Complementing and Presenting a Design

Report
Developing and Presenting
a Design Plan
Just FACS
Good Design Requires Planning
• A good design plan is the starting point of
designing the interior of a home.
Steps in the Design Process
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Step 1: Identify the project
Step 2: Assess the client characteristics
Step 3: Analyze the environment
Step 4: Develop a preliminary budget
Step 5: Compile a design resource file
Step 6: Plan use of space
Step 7: Choose a style and color scheme
Step 8: Select backgrounds, furniture, lighting, and accessories
Step 9: Present the design
Step 10: Implement the design.
Step 1: Identify the Project
• What is the change that needs to be
made?
• How much are you willing to spend?
• How much time do you have to complete
it?
• What is the goal of the project?
Step 2: Assess Client Characteristics
• Match possibilities for room design with the
habits, likes, needs and wants of the people
who will use it.
• Complete a family inventory
– Lifestyles
– Activities, entertaining preferences, hobbies and
study and work
– Preferred Atmosphere
– Future Considerations (what are your future plans?)
• Nonresidential inventories (universal design)
Step 3: Analyze the
Environment
• The Environment
Inventory
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Number of rooms
Activity Zones
Storage Areas
Furniture and Accessories
Condition of Backgrounds
Electrical and Lighting
Safety
Traffic Flow
• Consider Furniture
Needs
• Establish Priorities
– Budget restrictions
• Measure Space &
Furniture
– Creating scale
drawings
– ¼ in. =1 ft.
Step 4: Develop a Preliminary
Budget
• Write down everything that needs to be
purchased
• Create price estimates based on the size of
the room
Step 5: Compile a Design Resource File
• Take before photos of
the area to be
redesigned.
• Find sources of ideas:
– magazines
– Furniture and accessory
catalogs
– Websites
– Sunday newspapers
– How to books
• Organize by
separating into
categories:
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Furnishings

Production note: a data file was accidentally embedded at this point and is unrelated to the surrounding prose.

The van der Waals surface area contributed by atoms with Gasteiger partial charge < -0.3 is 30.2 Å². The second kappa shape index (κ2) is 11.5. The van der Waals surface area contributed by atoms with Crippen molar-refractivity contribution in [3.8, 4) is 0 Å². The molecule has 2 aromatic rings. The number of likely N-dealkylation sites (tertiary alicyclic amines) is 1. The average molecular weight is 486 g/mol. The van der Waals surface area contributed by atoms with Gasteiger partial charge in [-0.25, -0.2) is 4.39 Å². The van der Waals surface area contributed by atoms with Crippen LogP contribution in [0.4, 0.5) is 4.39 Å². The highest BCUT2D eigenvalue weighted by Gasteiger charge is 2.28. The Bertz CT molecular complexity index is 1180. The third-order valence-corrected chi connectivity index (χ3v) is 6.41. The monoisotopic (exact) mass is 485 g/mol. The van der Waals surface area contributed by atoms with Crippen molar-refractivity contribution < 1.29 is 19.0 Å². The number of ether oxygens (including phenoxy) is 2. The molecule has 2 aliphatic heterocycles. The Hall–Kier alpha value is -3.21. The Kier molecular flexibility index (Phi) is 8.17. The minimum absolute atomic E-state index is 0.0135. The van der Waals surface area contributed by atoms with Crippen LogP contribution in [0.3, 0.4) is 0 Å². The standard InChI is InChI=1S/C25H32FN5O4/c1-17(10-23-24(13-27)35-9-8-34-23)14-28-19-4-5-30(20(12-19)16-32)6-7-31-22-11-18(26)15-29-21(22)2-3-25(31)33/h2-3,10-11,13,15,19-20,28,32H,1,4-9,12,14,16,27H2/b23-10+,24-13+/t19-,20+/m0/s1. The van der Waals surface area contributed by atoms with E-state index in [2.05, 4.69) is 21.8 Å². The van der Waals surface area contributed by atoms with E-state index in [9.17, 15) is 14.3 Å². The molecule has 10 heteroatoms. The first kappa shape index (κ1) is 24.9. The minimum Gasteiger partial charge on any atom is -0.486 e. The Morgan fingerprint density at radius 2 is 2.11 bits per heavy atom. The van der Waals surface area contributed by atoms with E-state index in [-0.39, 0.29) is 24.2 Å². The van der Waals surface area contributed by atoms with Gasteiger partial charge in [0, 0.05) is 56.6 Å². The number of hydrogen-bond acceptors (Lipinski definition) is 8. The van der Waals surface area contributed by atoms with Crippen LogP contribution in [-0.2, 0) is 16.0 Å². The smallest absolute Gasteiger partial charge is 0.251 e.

Window treatments
Floor coverings
General for pictures
Product brochures
Wallpaper samples
Paint samples
Fabric samples
Step 6: Plan Use of Space
• A functional room arrangement is one in
which the space meets the needs of its
occupants.
• Arranging space:
– Review the purposes the room serves
– Consider the features of the room itself
– On your plan, outline the path people would
use to walk through the room.
Step 6 continued
• A thoughtfully arranged room is
functional and pleasing to look at.
• Keep these factors in mind when
designing:
– Don’t overcrowd a room
– Attempt to balance the room
– Create a focal point by highlighting an interesting
feature.
– Use your imagination
Room by Room
• Living Rooms and Family rooms
– Seating
– Provide convenient surface for reading
materials and refreshments.
– Might include entertainment
• Dining Areas
– Allow room for chairs to move and people if
there is a dining room
Drawing Plans
• Floor plans give a view from above
• Elevations show a side view
• Interior elevations show one wall as seen
from the center of the room
Computer-Aided Design (CAD)
• CAD programs create views that seem as
realistic as a photograph
• They easily to be changed and allows
designers to be more creative
Step 7: Choose a Style &Color
Scheme
• Style-refers to the overall characteristics of
design.
– It might reflect a specific period of time, a
region, or a designer.
– It might also evoke a feeling such as formal,
informal, or cozy.
Types of Style
• Colonial-very simplistic style.
• Queen Anne-very formal style; often large
with high ceilings. Use very luxurious fabrics.
• Victoria-flamboyant and elaborate style;
generally have carved wooden panels.
• Modern-simple and unify technology with art;
the focus is on horizontal line and
monochromatic color schemes
Step 8: Select Backgrounds, Furniture,
Lighting and Accessories
• Backgrounds-floors, walls, ceilings and
windows.
– Deciding which materials, colors, patterns and
textures to use is part of the design process.
– The goal is to make sure that backgrounds
harmonize with the style.
Step 9: Present the Design
• Floor Plans
• Elevations
• Pictorial designs (which
are pictures as if you
were actually looking at
the room)
– One point perspective is
looking at one wall
– Two point perspective is
looking at where two
walls meet
Types of Visual Representations
• Sample Boards
– Contains mounted samples of proposed wall
coverings, floor coverings, fabrics, and
window treatments.
– Separate boards for each room
• Computer presentations
• Models: usually 3-D
A Professional Presenation
• Once all designs are complete the
presentation must be made.
• Oral presentations consist of:
– Introduction
– Discussion of the design
– Summary
• Finally presentation of the budget
Step 10: Implement the Design
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Developing a time line
Making purchases
Scheduling installations
Make sure to maintain
frequent communication
with the clients!

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